Toronto needs more rapid transit. For a variety of complex reasons, investment has not matched the City’s unprecedented growth in other areas, and Queen’s Park has taken notice. Recent budgets state the provincial government’s intent to deliver “faster, more reliable and seamless transit in the GTA” while making ambitious, multibillion-dollar commitments for a series of specific projects.
The Scarborough Subway Extension project is important, but it is primarily a replacement of the existing Scarborough rapid transit line. As a result, we profile here the Ontario Line Subway given the potential it holds for transformational change. Unlike any other transit project proposed for the City of Toronto, the Ontario Line contributes the most obvious benefits for congestion relief and new opportunities for transitoriented communities (TOC).
This chapter also describes rapid transit for Toronto’s waterfront. While it has not received the same level of attention as the Ontario Line Subway, it could similarly unlock extensive economic benefits along the City’s picturesque waterfront, from Long Branch to the Port Lands to Woodbine Beach.
The Ontario Line Subway is urgently needed.
Previously known as the Downtown Relief Line, the 16-kilometre long Ontario Line will create new north-south and eastwest routes to and from the City’s Central Business District, relieving pressure on the overcrowded Yonge Subway, which operated at capacity immediately prior to the pandemic. It will dramatically enhance mobility throughout central Toronto. The Ontario Line is also a prerequisite for any northward expansion of the Yonge Subway into York Region. By diverting passengers from the Yonge Subway, the Ontario Line will relieve pressure on Yonge- Bloor Station, a key chokepoint in the TTC’s subway network. Reducing congestion is needed before we can accommodate additional passenger growth.
The economic benefits are enormous. With an anticipated daily ridership of close to 390,000, the Ontario Line will put 255,000 more people within walking distance of rapid transit. That’s more people connected to more jobs, driving productivity, growth and opportunity. Metrolinx analysis pegs the Ontario Line’s core economic benefits between $10 billion and $11 billion.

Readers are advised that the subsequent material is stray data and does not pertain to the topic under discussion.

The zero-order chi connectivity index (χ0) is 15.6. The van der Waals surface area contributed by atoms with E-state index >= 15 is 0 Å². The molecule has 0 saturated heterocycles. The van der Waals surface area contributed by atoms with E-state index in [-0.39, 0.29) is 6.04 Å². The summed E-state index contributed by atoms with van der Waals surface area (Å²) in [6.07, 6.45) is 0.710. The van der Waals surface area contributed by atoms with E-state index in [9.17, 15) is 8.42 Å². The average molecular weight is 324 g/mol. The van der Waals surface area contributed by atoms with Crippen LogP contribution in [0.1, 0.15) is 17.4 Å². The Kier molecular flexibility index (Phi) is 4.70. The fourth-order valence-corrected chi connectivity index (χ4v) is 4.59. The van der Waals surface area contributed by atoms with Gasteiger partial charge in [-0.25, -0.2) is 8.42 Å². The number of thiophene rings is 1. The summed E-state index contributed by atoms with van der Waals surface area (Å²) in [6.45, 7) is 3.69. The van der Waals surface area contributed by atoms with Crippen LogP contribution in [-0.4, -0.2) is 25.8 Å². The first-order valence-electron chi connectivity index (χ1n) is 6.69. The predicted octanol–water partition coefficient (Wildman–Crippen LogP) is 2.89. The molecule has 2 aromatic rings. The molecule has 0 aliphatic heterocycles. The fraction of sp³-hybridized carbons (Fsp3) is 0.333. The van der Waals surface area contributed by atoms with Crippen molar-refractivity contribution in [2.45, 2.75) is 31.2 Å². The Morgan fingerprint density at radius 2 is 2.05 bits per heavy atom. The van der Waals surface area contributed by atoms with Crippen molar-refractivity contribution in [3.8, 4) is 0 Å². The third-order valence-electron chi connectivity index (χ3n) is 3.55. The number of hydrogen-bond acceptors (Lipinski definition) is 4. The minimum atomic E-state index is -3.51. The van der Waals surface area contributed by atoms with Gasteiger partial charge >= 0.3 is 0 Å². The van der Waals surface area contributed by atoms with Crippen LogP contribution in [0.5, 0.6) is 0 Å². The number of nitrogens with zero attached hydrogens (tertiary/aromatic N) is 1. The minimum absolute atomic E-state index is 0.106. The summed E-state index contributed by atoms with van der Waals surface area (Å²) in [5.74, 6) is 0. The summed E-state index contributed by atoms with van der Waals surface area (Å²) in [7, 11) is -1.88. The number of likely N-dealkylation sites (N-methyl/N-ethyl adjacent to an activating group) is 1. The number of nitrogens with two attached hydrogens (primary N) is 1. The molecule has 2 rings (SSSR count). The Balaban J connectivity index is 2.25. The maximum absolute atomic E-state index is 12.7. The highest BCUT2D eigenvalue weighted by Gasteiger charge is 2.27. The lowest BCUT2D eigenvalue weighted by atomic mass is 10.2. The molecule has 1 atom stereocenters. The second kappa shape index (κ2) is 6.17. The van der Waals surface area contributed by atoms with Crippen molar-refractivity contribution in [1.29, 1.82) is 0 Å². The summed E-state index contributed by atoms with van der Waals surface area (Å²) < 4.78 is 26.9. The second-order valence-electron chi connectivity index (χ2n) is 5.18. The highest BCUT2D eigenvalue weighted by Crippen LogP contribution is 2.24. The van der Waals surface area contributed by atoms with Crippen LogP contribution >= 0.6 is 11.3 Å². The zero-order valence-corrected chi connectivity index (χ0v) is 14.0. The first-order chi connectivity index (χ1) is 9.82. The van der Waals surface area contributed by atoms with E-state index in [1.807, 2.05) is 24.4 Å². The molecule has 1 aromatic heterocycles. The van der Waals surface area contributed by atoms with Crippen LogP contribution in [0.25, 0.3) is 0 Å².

Beyond transit, economic stimulus and quality of life enhancements through TOC are spurred by this infrastructure project. Two stations — East Harbour Transit Hub and Corktown Station — are pegged for TOCs, which will connect residential space and community amenities with multimodal forms of transit including light rail transit, GO and TTC buses.
The Ontario Line is an ambitious project. It will be challenging to deliver on-time and on-budget, cutting beneath some of the country’s densest urban areas and busiest streets. There will be many cynics who say that the “new normal” renders downtown communities less relevant to future growth or who use the pandemic as yet another opportunity to postpone investment in Toronto rapid transit. Ontario REALTORS® couldn’t disagree more. Queen’s Park must continue to work with its counterparts at City Hall and on Parliament Hill to maintain momentum for this infrastructure priority.